Compound Interest

Vandana Kalra

Auction houses and galleries from the West talk about the Indophilia that has gripped them

While Arun Vadehra will tell you how it took him five years to convince Christie’s to hold an auction of Indian works in the early 1990s, Anjolie Ela Menon will recall with a grimace her interaction with European artist and curator Timothy Hyman in the 1980s when the latter shrugged off Indian art as “far too aesthetic”. Menon’s total recall happened at the India Art Summit on Saturday — and listening to her were representatives from auction houses like Christie’s and Sotheby’s, Philip Hoffman, chief executive of the UK-based Fine Art Fund Group, and Robert Storr, dean of the Yale University School of Art. Between that day sometime in 1980 and this August morning in 2008 lie the years that changed Indian art.

“The interest in Indian art has grown radically over the past couple of years and the summit is just one indicator,” says Hoffman, as he moves between the stalls at the fair. He is surely making a note of the artists he might consider investing in as part of his Indian Fine Art Fund that was launched in 2007 with a target of raising $25 million to purchase art from the country. “A small amount has been invested, but in the coming years we will put more money in the region,” says the entrepreneur, who spent over a decade in Christie’s, before he set up the Fund in 2000.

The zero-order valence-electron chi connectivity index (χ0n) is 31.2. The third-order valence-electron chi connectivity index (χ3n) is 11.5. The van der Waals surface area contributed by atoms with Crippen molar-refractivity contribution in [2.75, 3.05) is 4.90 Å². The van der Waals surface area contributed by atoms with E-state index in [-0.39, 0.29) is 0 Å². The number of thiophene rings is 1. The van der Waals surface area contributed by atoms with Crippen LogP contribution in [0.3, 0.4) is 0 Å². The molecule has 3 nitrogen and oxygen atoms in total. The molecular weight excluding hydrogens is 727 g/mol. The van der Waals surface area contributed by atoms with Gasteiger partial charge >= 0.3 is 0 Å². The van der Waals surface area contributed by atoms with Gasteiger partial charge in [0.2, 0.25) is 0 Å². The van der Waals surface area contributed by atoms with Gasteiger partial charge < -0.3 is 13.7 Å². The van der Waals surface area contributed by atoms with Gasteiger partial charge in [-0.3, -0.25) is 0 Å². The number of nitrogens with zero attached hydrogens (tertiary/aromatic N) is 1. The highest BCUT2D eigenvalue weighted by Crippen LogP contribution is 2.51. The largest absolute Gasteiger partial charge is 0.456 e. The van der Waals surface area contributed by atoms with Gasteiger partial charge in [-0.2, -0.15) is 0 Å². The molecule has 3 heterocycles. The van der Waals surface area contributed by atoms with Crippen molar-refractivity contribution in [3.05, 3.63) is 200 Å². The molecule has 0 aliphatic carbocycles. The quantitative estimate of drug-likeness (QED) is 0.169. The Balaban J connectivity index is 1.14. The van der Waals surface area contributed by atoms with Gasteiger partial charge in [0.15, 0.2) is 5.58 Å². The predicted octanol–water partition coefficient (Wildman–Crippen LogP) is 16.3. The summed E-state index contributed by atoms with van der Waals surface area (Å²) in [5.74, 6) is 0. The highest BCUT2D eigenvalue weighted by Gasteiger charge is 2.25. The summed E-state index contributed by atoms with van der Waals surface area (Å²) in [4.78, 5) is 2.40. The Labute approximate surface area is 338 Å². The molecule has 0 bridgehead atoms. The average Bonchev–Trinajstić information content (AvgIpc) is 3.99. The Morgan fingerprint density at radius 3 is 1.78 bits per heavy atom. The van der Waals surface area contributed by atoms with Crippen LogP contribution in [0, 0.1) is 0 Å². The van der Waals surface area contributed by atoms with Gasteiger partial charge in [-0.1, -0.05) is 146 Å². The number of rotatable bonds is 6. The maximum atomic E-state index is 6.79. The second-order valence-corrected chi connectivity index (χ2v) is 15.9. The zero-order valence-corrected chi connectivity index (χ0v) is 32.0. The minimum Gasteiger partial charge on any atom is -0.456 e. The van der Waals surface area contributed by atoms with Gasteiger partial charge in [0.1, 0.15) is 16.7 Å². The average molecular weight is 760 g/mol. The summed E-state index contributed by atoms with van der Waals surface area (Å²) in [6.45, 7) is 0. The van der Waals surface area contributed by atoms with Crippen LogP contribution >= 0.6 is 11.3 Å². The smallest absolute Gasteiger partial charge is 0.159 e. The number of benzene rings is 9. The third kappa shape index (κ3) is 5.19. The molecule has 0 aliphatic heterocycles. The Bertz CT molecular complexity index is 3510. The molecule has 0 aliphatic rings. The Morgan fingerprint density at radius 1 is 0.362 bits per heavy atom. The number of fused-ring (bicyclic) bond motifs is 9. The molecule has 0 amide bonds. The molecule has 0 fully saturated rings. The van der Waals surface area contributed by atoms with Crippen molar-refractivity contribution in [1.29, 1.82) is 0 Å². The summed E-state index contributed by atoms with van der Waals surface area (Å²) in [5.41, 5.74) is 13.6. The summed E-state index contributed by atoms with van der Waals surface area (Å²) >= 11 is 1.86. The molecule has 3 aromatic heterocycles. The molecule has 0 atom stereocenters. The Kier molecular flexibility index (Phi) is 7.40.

While Hoffman plans to aggressively pump money into the subcontinent, Oliver Barker, senior international specialist, contemporary art, at Sotheby’s, hopes to cash in on India’s growing interest in international art. Unlike Christie’s, Sotheby’s does not hold regular previews in India, but they are looking at the country with new interest. “In the international market, there is a great future for Indian art. We want to develop this market and bring a high level of client service to buyers and collectors based in India,” says Barker, as he looks forward to a preview of Damien Hirst’s artwork in Delhi. “We will continue to hold exhibitions in India and provide advice on collecting works in the international market,” he says.

The exchange, however, isn’t solely dependant on the biggies. Anil Bhimjiyani of London-based firm Emerging World Art is scouting for young talent from the country that can find place in the UK galleries. Robin Dean of the UK-based Rob Dean Art Ltd, meanwhile, is looking for alliances with Indian galleries to hold exhibitions. Enjoying the attention that British artist Will Martyr’s canvas Mallya is grabbing at his stall, Bhimjiyani says, “The boundaries in the art world are gradually vanishing and where it comes from should not matter as long as it is good art. As far as India is concerned, the interest will only increase.”

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